Buchan et al. evaluated the synergistic effects of CD27 agonism with anti-PD-1/L1 blockade. An agonistic anti-CD27 antibody increased the proliferation and effector function of CD8+ T cells, delayed tumor growth, and enhanced survival in multiple tumor models, including in human-transgenic CD27 mice, when used in combination with anti-PD-1/L1. Combination treatment dramatically promoted levels of Myc protein, a driver of CD8+ T cell proliferation, and depended on IL-2 levels, demonstrating a potential mechanism for the synergistic effects.

PURPOSE: PD-1 checkpoint blockade has revolutionized the field of cancer immunotherapy, yet the frequency of responding patients is limited by inadequate T-cell priming secondary to a paucity of activatory dendritic cells (DCs). DC signals can be bypassed by CD27 agonists and we therefore investigated if the effectiveness of anti-PD-1/L1 could be improved by combining with agonist anti-CD27 monoclonal antibodies (mAb). EXPERIMENTAL DESIGN: The efficacy of PD-1/L1 blockade or agonist anti-CD27 mAb was compared with a dual-therapy approach in multiple tumor models. Global transcriptional profiling and flow-cytometry analysis were used to delineate mechanisms underpinning the observed synergy. RESULTS: PD-1/PD-L1 blockade and agonist anti-CD27 mAb synergize for increased CD8+ T-cell expansion and effector function, exemplified by enhanced IFN-gamma, TNF-alpha, granzyme B and T-bet. Transcriptome analysis of CD8+ T cells revealed that combination therapy triggered a convergent program largely driven by IL-2 and Myc. However, division of labor was also apparent such that anti-PD-1/L1 activates a cytotoxicity-gene expression program whereas anti-CD27 preferentially augments proliferation. In tumor models, either dependent on endogenous CD8+ T cells or adoptive transfer of transgenic T cells, anti-CD27 mAb synergized with PD-1/L1 blockade for anti-tumor immunity. Finally, we show that a clinically-relevant anti-human CD27 mAb, varlilumab, similarly synergizes with PD-L1 blockade for protection against lymphoma in human-CD27 transgenic mice. CONCLUSIONS: Our findings suggest that suboptimal T-cell invigoration in cancer patients undergoing treatment with PD-1 checkpoint blockers will be improved by dual PD-1 blockade and CD27 agonism and provide mechanistic insight into how these approaches co-operate for CD8+ T-cell activation.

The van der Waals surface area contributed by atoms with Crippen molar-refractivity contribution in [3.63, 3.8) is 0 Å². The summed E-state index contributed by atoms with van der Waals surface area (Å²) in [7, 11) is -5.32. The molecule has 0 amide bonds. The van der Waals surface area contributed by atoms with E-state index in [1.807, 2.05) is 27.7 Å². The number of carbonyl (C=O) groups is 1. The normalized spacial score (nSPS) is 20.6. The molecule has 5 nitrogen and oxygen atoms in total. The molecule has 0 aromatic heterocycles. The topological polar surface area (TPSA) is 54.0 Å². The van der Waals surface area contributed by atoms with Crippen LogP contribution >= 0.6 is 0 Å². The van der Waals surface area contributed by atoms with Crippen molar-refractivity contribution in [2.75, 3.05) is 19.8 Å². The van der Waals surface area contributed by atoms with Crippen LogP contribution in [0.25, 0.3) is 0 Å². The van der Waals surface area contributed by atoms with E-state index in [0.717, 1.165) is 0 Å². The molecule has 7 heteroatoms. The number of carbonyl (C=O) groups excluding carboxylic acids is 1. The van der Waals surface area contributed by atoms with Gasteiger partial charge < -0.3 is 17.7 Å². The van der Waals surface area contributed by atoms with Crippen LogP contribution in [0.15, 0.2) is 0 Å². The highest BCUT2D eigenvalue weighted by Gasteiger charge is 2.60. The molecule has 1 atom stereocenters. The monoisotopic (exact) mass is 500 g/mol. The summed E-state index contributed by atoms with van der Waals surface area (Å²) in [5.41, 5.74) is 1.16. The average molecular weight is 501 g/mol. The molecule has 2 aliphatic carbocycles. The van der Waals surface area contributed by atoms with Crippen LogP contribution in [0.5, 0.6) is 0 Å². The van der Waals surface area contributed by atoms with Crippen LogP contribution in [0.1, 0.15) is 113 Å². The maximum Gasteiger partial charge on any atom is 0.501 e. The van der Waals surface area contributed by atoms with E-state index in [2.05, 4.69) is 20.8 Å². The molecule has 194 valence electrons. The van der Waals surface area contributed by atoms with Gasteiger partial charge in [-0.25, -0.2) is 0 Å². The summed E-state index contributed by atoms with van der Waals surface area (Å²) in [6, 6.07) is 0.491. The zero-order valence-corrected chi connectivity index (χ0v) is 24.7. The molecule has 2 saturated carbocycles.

Author Info: (1) Cancer Sciences Unit, University of Southampton. (2) Cancer Sciences Unit, Faculty of Medicine, University of Southampton. (3) Cancer Sciences, University of Southampton. (4) School

Author Info: (1) Cancer Sciences Unit, University of Southampton. (2) Cancer Sciences Unit, Faculty of Medicine, University of Southampton. (3) Cancer Sciences, University of Southampton. (4) School of Sport, Health & Social Science, Southampton Solent University. (5) Cancer Sciences Unit, Faculty of Medicine, University of Southampton. (6) Celldex Therapeutics, Inc. (7) Cancer Sciences Unit, Faculty of Medicine, University of Southampton. (8) R & D, Celldex Therapeutics (United States). (9) Immunology Program, University of Texas Graduate School of Biomedical Sciences at Houston. (10) Celldex Therapeutics, Inc. (11) Cancer Sciences Unit, Faculty of Medicine, University of Southampton aymen@soton.ac.uk.

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